The American Power Act also allows the United States to require foreign competitors to purchase carbon allowances starting in 2025 as a form of carbon tariff or border adjustment on imports. The carbon tariff would be applied to imports if the industry’s home country has not joined an international climate change agreement and the United States can identify a significant competitive advantage in a particular industrial sector from a country’s refusal to take action on climate change.
France and Italy have recently renewed their calls for a carbon tariff approach that is consistent with WTO rules as a means of encouraging more countries to reduce greenhouse gas emissions. Any nation that refused to take action on climate change in certain energy-intensive and trade-sensitive sectors would be placed on notice that the European Union would seek “compensation equivalent to the effort made by the EU.” The European Commission has raised concerns regarding effective implementation of a carbon tariff and its potential impact on international trade relations.
Trade-based actions tend to provoke trade-based responses. If the United States or the European Union impose a form of carbon tariff on imports from other countries, it is virtually assured their trading partners would respond in kind with reciprocal trade action directed against similar U.S. and EU products. One or more WTO member trading partners will also undoubtedly initiate a formal WTO dispute challenge to the U.S. and EU carbon tariffs.
A potential WTO dispute settlement challenge to U.S. or EU climate policy is neither desirable from the perspective of the stability of the multilateral trade regime, nor ideal to facilitate an international collaborative response to climate change. Yet the looming threat of a WTO challenge should not be viewed as inherently fatal to an effective domestic and international climate change policy, or used as an excuse for inaction.
Existing WTO rules, obligations, and exceptions contain significant flexibility to allow the United States, the European Union, and other countries to take multilateral—and in some cases even unilateral—measures to conserve exhaustible natural resources, and protect human and plant life or health outside a country’s territory. Only WTO member countries can interpret their respective WTO obligations, but the WTO Secretariat and the United Nations Environment Programme have issued a report that suggests border adjustment measures may be consistent with WTO rules in certain circumstances.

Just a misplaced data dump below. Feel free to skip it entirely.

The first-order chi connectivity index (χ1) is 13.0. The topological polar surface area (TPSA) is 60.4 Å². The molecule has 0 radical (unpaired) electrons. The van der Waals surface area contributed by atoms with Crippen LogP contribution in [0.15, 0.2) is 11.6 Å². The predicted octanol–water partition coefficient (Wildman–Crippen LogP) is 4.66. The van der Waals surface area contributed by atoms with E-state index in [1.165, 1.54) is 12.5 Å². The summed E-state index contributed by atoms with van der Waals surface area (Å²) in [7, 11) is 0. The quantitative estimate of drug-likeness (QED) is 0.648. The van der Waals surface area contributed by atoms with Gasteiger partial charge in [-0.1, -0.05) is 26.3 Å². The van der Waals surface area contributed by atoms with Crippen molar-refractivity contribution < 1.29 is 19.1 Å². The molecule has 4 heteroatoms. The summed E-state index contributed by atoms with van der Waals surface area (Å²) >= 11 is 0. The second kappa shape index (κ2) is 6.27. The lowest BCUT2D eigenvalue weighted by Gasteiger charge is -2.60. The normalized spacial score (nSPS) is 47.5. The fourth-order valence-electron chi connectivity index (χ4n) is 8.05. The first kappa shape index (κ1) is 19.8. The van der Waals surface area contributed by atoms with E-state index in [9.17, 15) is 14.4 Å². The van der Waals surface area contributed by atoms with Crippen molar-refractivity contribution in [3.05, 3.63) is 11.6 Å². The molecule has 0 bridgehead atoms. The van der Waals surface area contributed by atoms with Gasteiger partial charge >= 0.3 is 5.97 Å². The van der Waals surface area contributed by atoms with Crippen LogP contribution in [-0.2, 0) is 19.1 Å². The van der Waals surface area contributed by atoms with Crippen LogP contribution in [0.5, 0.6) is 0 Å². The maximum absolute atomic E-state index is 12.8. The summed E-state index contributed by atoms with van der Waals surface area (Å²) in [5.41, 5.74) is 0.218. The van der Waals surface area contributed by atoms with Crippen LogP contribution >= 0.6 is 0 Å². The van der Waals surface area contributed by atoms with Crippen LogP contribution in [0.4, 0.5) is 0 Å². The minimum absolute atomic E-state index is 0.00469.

The most effective means for addressing U.S. and EU competitiveness and carbon leakage concerns is a binding international agreement where all major emitting developed and developing nations pledge to contribute greenhouse gas emission reductions and cooperative efforts on mitigation, adaptation, and technology cooperation. A multilateral agreement will discourage unilateral actions, reduce trade tensions in key overseas markets, and be regarded more favorably as consistent with WTO rules and obligations.
But there is still a role for well-designed, transparent, and well-implemented carbon tariffs. The United States and the European Union can work together to ensure maximum effectiveness in accomplishing their climate change and competitiveness objectives by pursuing the following implementation and policy design recommendations:
- Apply carbon tariffs in an open and transparent manner. The United States and the European Union should allow sufficient flexibility prior to the application of carbon tariffs to ensure that other countries’ compliance is based on performance and reductions in overall greenhouse gas emissions and not on capacity to implement measures identical to U.S. or EU policy.
- Exempt least developed countries from tariffs. We should apply carbon tariffs only to products from developed and major emerging economy nations. Least developed countries should not be subject to carbon tariffs because they are in need of a boost in their trade exports and are generally the least responsible for greenhouse gas emissions.